Katepa: Firstly, I think all stakeholders must begin to acknowledge the progress that has been made – failure to do so risks throwing out the baby with the bathwater when it is time for the necessary reforms. Secondly, the whole project of revamping the sector must involve a key stakeholder – the power consumer. Whilst the sector reforms over the past ten years focused on the supply side, the obligations of the consumer and society at large also require to be discussed. Issues of power theft and payment for electricity supplied are best tackled collaboratively. General expectations of electricity as a public good have to be tampered with a recognition that the service must be paid for and the cost cannot be borne by private sector investors. Recognising the general economic hardships of most of our potential customers, therefore, it is important that we collaboratively address, through either government intervention or intelligent tariff design, the ability of the economically challenged to pay for essential electricity services.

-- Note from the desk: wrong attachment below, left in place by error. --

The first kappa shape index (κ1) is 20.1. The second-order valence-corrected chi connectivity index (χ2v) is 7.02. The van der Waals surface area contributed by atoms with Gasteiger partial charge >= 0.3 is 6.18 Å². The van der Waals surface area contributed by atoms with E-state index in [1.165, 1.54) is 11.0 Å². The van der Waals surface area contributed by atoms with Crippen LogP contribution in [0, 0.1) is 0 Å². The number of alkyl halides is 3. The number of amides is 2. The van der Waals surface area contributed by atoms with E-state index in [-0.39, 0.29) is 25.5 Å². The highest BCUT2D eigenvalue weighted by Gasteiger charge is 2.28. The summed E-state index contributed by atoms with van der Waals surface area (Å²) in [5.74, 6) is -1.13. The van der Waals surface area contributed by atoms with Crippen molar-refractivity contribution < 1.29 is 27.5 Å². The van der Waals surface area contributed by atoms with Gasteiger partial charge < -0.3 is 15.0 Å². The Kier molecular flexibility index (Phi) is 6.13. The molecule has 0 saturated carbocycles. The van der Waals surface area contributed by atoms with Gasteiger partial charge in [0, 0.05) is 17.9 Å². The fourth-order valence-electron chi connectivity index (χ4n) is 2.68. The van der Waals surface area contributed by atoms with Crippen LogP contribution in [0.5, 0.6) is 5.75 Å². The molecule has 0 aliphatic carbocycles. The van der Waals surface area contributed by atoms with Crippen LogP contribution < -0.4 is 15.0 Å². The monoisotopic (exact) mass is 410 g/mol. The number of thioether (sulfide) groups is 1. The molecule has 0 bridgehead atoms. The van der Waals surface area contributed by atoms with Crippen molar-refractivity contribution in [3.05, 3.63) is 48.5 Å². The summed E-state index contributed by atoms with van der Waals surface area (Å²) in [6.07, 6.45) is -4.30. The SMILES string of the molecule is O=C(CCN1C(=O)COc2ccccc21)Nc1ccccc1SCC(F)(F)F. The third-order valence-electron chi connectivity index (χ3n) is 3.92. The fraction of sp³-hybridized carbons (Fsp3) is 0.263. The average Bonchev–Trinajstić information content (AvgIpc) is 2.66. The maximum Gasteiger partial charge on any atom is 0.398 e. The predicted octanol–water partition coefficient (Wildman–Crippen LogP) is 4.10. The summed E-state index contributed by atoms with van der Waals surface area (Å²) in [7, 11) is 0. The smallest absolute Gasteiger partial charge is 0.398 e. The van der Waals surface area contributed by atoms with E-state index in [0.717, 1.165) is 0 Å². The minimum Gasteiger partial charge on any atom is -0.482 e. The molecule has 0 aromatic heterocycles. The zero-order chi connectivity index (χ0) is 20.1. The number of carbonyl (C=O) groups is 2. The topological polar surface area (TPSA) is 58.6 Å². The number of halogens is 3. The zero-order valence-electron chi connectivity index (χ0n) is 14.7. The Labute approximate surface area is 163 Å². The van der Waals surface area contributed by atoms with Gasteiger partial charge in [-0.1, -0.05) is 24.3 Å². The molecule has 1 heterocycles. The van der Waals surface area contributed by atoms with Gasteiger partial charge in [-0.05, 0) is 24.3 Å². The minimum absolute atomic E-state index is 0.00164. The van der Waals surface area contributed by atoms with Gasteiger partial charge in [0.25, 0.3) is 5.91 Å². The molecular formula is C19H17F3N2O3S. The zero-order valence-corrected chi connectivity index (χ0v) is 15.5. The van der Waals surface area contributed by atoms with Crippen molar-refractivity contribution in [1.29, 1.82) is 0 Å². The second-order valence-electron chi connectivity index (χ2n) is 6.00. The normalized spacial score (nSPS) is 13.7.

TheFact Magazine: Which sector would you consider investing in, apart from the power sector in Nigeria?
Katepa: My company has expertise in power sector infrastructure. It is our primary focus, and we continue to develop our capacity further in this space. We are hoping the energy transition era that we are in will present many opportunities for our innovative company to provide the energy access and affordability solutions that Africa needs.